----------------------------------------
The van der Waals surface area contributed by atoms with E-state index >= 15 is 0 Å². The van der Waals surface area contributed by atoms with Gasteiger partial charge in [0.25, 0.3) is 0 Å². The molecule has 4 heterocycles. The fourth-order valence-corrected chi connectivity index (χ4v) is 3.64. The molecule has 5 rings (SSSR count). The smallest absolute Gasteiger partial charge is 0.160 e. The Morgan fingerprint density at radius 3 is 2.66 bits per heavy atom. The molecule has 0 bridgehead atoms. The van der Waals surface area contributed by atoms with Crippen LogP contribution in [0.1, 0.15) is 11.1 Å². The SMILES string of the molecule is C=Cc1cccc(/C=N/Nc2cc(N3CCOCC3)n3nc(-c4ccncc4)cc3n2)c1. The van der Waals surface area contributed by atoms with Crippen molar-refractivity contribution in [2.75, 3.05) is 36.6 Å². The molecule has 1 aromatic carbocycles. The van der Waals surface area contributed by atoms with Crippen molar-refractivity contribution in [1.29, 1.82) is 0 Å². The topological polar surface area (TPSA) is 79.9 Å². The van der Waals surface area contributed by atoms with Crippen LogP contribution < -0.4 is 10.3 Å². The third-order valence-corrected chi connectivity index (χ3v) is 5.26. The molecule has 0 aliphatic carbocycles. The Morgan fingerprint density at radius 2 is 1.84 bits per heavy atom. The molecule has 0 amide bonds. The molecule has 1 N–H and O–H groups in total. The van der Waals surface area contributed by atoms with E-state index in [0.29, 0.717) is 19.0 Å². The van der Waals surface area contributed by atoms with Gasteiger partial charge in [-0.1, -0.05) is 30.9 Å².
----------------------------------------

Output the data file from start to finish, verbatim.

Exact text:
The van der Waals surface area contributed by atoms with E-state index >= 15 is 0 Å². The van der Waals surface area contributed by atoms with Gasteiger partial charge in [0.25, 0.3) is 0 Å². The molecule has 4 heterocycles. The fourth-order valence-corrected chi connectivity index (χ4v) is 3.64. The molecule has 5 rings (SSSR count). The smallest absolute Gasteiger partial charge is 0.160 e. The Morgan fingerprint density at radius 3 is 2.66 bits per heavy atom. The molecule has 0 bridgehead atoms. The van der Waals surface area contributed by atoms with Crippen LogP contribution in [0.1, 0.15) is 11.1 Å². The SMILES string of the molecule is C=Cc1cccc(/C=N/Nc2cc(N3CCOCC3)n3nc(-c4ccncc4)cc3n2)c1. The van der Waals surface area contributed by atoms with Crippen molar-refractivity contribution in [2.75, 3.05) is 36.6 Å². The molecule has 1 aromatic carbocycles. The van der Waals surface area contributed by atoms with Crippen molar-refractivity contribution in [1.29, 1.82) is 0 Å². The topological polar surface area (TPSA) is 79.9 Å². The van der Waals surface area contributed by atoms with Crippen LogP contribution < -0.4 is 10.3 Å². The third-order valence-corrected chi connectivity index (χ3v) is 5.26. The molecule has 0 aliphatic carbocycles. The Morgan fingerprint density at radius 2 is 1.84 bits per heavy atom. The molecule has 0 amide bonds. The molecule has 1 N–H and O–H groups in total. The van der Waals surface area contributed by atoms with E-state index in [0.29, 0.717) is 19.0 Å². The van der Waals surface area contributed by atoms with Gasteiger partial charge in [-0.1, -0.05) is 30.9 Å².